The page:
“I was a systems programmer for a long time and when you get something resolved, nobody wants to know how it happened – nobody wants to know what you did. In fact, they’ll pay you to shut up if you do start telling them what you did,” Newman said. “But in forensics, now, you have to explain in detail to a non-technical person what just happened. Nowhere else are you going to ever do that in IT.”
Newman said that approximately 70 percent of all crime involves some sort of digital evidence, but police often are slow to catch on to the potential of digital forensics as a crime-fighting tool.
“It’s like people who try to erase a crime scene,” Knapp said. “People will do all kinds of things to try to get rid of that data on the hard-drive, and they don’t, really.”
Newman pointed out that the best digital forensics experts “can get anything.” Unless the hard-drive in question is physically destroyed, data can be retrieved from it.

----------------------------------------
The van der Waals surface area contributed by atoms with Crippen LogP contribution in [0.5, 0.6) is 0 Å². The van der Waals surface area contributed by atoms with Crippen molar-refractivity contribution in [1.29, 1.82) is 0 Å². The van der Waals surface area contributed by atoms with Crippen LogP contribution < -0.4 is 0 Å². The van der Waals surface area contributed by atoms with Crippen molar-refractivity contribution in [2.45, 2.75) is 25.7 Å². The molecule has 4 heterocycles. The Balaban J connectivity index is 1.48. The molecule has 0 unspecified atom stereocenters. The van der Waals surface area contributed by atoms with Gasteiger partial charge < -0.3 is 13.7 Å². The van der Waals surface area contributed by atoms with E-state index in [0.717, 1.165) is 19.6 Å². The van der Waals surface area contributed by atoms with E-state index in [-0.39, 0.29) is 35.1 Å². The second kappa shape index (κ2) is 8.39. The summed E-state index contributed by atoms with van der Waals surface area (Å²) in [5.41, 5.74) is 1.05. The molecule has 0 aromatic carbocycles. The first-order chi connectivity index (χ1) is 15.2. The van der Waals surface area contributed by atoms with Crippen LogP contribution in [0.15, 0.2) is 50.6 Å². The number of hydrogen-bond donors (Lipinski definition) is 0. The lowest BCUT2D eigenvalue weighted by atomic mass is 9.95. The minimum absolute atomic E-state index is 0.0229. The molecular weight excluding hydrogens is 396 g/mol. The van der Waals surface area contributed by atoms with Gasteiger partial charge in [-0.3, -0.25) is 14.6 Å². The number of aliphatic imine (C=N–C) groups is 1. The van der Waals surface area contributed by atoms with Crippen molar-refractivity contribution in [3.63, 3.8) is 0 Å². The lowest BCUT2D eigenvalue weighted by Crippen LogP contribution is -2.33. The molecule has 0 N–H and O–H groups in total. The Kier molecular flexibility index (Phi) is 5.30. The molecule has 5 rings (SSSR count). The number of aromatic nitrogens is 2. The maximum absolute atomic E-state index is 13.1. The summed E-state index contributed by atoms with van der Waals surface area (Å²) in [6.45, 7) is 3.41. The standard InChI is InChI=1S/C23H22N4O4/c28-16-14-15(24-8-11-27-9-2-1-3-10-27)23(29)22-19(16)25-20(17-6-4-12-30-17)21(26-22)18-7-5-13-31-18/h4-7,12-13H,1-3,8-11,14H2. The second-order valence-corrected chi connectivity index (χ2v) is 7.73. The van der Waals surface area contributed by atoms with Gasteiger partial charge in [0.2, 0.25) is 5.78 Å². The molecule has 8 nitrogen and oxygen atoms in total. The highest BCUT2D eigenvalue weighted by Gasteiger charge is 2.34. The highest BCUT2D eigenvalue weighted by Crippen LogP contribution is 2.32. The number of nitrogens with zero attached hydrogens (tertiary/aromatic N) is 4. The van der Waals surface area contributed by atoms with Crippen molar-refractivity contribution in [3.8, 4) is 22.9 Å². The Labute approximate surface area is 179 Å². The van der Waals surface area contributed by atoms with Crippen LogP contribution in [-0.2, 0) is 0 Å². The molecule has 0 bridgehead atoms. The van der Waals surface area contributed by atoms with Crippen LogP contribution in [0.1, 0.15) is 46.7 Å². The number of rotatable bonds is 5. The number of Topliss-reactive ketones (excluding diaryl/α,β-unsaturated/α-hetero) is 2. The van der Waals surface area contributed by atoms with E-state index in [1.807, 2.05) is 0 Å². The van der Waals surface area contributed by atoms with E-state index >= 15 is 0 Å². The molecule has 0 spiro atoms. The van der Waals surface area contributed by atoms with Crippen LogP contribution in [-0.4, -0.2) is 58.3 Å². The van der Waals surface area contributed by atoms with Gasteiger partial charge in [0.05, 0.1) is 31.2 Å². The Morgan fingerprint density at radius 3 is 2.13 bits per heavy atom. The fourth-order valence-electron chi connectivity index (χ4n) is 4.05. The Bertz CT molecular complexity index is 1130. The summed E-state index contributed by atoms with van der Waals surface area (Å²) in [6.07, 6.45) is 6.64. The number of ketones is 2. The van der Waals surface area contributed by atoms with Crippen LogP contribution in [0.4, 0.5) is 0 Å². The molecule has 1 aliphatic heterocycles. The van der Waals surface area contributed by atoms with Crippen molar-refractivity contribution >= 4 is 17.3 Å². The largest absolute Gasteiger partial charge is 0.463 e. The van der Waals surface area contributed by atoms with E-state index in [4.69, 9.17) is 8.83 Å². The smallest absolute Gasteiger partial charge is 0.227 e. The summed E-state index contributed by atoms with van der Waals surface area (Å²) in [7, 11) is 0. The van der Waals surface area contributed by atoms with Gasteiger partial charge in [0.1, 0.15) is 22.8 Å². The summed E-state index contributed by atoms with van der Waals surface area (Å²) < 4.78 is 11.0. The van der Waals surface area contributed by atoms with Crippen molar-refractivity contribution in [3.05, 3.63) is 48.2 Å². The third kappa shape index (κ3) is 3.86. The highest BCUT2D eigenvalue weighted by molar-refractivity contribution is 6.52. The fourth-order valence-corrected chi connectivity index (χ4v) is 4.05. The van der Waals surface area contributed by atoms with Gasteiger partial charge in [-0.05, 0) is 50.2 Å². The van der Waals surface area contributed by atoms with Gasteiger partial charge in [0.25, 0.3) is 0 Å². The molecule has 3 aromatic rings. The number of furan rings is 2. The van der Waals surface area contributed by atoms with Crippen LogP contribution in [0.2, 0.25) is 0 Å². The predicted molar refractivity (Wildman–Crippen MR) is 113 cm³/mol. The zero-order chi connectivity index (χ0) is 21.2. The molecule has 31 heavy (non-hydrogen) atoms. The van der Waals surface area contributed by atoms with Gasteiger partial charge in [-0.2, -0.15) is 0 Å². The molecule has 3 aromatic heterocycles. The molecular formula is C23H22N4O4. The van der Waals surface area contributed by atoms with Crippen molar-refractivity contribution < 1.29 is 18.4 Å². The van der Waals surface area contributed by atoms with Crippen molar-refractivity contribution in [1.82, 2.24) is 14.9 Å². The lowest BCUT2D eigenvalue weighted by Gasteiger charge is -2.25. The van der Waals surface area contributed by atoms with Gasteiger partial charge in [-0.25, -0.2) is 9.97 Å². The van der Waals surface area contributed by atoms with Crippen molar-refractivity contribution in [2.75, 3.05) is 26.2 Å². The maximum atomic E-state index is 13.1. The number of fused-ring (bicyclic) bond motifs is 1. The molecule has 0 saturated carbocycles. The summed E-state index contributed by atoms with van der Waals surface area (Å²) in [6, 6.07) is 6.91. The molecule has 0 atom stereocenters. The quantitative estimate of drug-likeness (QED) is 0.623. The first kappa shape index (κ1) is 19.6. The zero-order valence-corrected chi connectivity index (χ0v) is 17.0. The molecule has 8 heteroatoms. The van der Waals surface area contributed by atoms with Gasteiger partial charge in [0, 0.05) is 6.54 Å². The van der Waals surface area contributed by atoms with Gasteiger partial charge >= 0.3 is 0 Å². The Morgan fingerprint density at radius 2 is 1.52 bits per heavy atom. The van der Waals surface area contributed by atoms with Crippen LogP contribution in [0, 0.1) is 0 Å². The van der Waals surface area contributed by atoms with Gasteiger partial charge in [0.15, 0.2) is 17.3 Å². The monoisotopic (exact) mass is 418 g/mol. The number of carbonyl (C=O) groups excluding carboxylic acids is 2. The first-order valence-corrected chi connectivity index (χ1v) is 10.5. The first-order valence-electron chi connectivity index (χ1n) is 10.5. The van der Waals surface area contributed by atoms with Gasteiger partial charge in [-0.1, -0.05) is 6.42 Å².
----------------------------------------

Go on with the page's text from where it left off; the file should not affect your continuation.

“I’ve found e-mail on systems where the e-mail had been deleted years ago, the drive had been reformatted, and a new operating system had been put on there, and I’m still pulling e-mail off like three years later,” Newman said.
“Anything that holds data, you can forensically go in and scour it,” Richardson added.
Making it possible
Financial support from the National Science Foundation has been important in funding instructor security training through MATC’s partnership with seven other colleges in the Center for System Security and Information Assurance (CSSIA), McCullough said.
CSSIA is an NSF funded advanced technology education center charged with expanding the number and faculty trained in IT security.
Thanks to the funding, MATC was able to provide Masino and Newman with high-level information security training and certification at the SANS (system administration, audit, network, security) Institute, an internationally recognized cooperative research and education organization.
“Most of their instructors come from high-end security positions,” Masino said, citing the U.S. Navy, U.S. Air Force, and Carnegie Mellon University as examples of places the instructors worked in IT. “Most of them have written books on the subject.”